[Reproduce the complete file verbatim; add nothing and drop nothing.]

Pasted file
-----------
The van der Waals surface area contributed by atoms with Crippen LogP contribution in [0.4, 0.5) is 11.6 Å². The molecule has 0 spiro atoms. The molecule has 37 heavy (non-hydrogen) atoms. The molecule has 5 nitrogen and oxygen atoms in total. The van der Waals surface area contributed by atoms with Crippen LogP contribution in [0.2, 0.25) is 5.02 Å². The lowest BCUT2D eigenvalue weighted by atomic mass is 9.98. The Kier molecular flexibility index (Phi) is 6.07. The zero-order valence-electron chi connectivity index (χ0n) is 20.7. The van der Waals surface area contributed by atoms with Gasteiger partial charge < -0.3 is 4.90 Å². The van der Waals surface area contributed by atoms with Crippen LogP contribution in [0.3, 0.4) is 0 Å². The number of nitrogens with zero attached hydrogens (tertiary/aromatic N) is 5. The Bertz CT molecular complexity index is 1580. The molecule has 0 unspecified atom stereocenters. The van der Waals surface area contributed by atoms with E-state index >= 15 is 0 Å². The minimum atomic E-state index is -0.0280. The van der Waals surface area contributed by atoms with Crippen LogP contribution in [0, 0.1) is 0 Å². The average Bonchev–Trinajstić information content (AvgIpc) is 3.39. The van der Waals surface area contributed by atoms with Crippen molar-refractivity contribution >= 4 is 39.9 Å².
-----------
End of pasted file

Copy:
The van der Waals surface area contributed by atoms with Crippen LogP contribution in [0.4, 0.5) is 11.6 Å². The molecule has 0 spiro atoms. The molecule has 37 heavy (non-hydrogen) atoms. The molecule has 5 nitrogen and oxygen atoms in total. The van der Waals surface area contributed by atoms with Crippen LogP contribution in [0.2, 0.25) is 5.02 Å². The lowest BCUT2D eigenvalue weighted by atomic mass is 9.98. The Kier molecular flexibility index (Phi) is 6.07. The zero-order valence-electron chi connectivity index (χ0n) is 20.7. The van der Waals surface area contributed by atoms with Gasteiger partial charge < -0.3 is 4.90 Å². The van der Waals surface area contributed by atoms with Crippen LogP contribution in [0.3, 0.4) is 0 Å². The number of nitrogens with zero attached hydrogens (tertiary/aromatic N) is 5. The Bertz CT molecular complexity index is 1580. The molecule has 0 unspecified atom stereocenters. The van der Waals surface area contributed by atoms with E-state index >= 15 is 0 Å². The minimum atomic E-state index is -0.0280. The van der Waals surface area contributed by atoms with Crippen LogP contribution in [0, 0.1) is 0 Å². The average Bonchev–Trinajstić information content (AvgIpc) is 3.39. The van der Waals surface area contributed by atoms with Crippen molar-refractivity contribution >= 4 is 39.9 Å².